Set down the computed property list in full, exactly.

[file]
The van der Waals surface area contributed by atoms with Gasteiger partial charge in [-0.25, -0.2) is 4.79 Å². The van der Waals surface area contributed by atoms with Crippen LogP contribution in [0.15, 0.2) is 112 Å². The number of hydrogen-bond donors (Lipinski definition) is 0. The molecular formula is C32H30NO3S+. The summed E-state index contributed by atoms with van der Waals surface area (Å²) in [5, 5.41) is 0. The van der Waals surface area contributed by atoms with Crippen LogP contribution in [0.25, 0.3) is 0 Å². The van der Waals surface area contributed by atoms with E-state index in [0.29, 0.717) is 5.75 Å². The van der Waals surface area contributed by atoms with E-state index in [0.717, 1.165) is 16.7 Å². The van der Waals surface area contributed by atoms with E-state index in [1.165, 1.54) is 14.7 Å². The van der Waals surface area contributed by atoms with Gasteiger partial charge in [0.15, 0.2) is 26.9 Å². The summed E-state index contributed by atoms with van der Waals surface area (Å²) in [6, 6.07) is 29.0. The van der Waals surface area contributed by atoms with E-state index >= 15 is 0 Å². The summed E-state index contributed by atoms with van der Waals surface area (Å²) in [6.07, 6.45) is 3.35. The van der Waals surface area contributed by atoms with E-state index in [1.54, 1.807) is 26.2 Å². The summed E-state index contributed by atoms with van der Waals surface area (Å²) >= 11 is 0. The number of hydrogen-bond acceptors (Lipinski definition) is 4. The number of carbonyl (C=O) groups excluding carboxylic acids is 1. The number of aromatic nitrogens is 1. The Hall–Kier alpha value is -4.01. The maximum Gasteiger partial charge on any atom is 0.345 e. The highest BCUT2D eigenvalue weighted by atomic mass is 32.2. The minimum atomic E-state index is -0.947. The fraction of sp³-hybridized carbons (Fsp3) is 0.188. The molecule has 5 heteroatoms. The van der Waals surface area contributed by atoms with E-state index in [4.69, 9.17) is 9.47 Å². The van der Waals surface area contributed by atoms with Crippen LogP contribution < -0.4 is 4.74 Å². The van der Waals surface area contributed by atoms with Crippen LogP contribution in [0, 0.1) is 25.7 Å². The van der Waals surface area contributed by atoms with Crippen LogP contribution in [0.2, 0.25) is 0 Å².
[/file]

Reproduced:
The van der Waals surface area contributed by atoms with Gasteiger partial charge in [-0.25, -0.2) is 4.79 Å². The van der Waals surface area contributed by atoms with Crippen LogP contribution in [0.15, 0.2) is 112 Å². The number of hydrogen-bond donors (Lipinski definition) is 0. The molecular formula is C32H30NO3S+. The summed E-state index contributed by atoms with van der Waals surface area (Å²) in [5, 5.41) is 0. The van der Waals surface area contributed by atoms with Crippen LogP contribution in [0.25, 0.3) is 0 Å². The van der Waals surface area contributed by atoms with E-state index in [0.29, 0.717) is 5.75 Å². The van der Waals surface area contributed by atoms with E-state index in [0.717, 1.165) is 16.7 Å². The van der Waals surface area contributed by atoms with E-state index in [1.165, 1.54) is 14.7 Å². The van der Waals surface area contributed by atoms with Gasteiger partial charge in [0.15, 0.2) is 26.9 Å². The summed E-state index contributed by atoms with van der Waals surface area (Å²) in [6, 6.07) is 29.0. The van der Waals surface area contributed by atoms with E-state index >= 15 is 0 Å². The summed E-state index contributed by atoms with van der Waals surface area (Å²) in [6.07, 6.45) is 3.35. The van der Waals surface area contributed by atoms with E-state index in [1.54, 1.807) is 26.2 Å². The summed E-state index contributed by atoms with van der Waals surface area (Å²) >= 11 is 0. The number of hydrogen-bond acceptors (Lipinski definition) is 4. The number of carbonyl (C=O) groups excluding carboxylic acids is 1. The number of aromatic nitrogens is 1. The Hall–Kier alpha value is -4.01. The maximum Gasteiger partial charge on any atom is 0.345 e. The highest BCUT2D eigenvalue weighted by atomic mass is 32.2. The minimum atomic E-state index is -0.947. The fraction of sp³-hybridized carbons (Fsp3) is 0.188. The molecule has 5 heteroatoms. The van der Waals surface area contributed by atoms with E-state index in [4.69, 9.17) is 9.47 Å². The van der Waals surface area contributed by atoms with Crippen LogP contribution < -0.4 is 4.74 Å². The van der Waals surface area contributed by atoms with Crippen LogP contribution in [0, 0.1) is 25.7 Å². The van der Waals surface area contributed by atoms with Crippen LogP contribution in [0.2, 0.25) is 0 Å².